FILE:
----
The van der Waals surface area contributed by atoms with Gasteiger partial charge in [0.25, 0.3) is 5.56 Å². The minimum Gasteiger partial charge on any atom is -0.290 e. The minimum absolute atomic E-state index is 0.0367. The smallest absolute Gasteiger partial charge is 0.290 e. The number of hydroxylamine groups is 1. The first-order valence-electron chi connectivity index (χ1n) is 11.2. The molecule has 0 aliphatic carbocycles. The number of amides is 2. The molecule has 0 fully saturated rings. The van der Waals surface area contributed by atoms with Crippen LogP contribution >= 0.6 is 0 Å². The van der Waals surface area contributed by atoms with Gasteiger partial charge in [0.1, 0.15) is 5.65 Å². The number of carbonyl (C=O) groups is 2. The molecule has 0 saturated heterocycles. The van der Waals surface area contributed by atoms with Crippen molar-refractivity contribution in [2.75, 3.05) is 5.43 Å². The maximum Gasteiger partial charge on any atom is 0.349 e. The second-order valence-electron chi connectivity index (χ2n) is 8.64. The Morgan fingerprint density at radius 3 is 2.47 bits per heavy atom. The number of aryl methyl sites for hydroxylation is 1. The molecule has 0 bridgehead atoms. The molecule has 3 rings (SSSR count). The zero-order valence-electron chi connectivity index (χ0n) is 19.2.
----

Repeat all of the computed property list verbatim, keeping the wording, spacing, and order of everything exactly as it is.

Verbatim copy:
The van der Waals surface area contributed by atoms with Gasteiger partial charge in [0.25, 0.3) is 5.56 Å². The minimum Gasteiger partial charge on any atom is -0.290 e. The minimum absolute atomic E-state index is 0.0367. The smallest absolute Gasteiger partial charge is 0.290 e. The number of hydroxylamine groups is 1. The first-order valence-electron chi connectivity index (χ1n) is 11.2. The molecule has 0 aliphatic carbocycles. The number of amides is 2. The molecule has 0 fully saturated rings. The van der Waals surface area contributed by atoms with Crippen LogP contribution >= 0.6 is 0 Å². The van der Waals surface area contributed by atoms with Gasteiger partial charge in [0.1, 0.15) is 5.65 Å². The number of carbonyl (C=O) groups is 2. The molecule has 0 saturated heterocycles. The van der Waals surface area contributed by atoms with Crippen molar-refractivity contribution in [2.75, 3.05) is 5.43 Å². The maximum Gasteiger partial charge on any atom is 0.349 e. The second-order valence-electron chi connectivity index (χ2n) is 8.64. The Morgan fingerprint density at radius 3 is 2.47 bits per heavy atom. The number of aryl methyl sites for hydroxylation is 1. The molecule has 0 bridgehead atoms. The molecule has 3 rings (SSSR count). The zero-order valence-electron chi connectivity index (χ0n) is 19.2.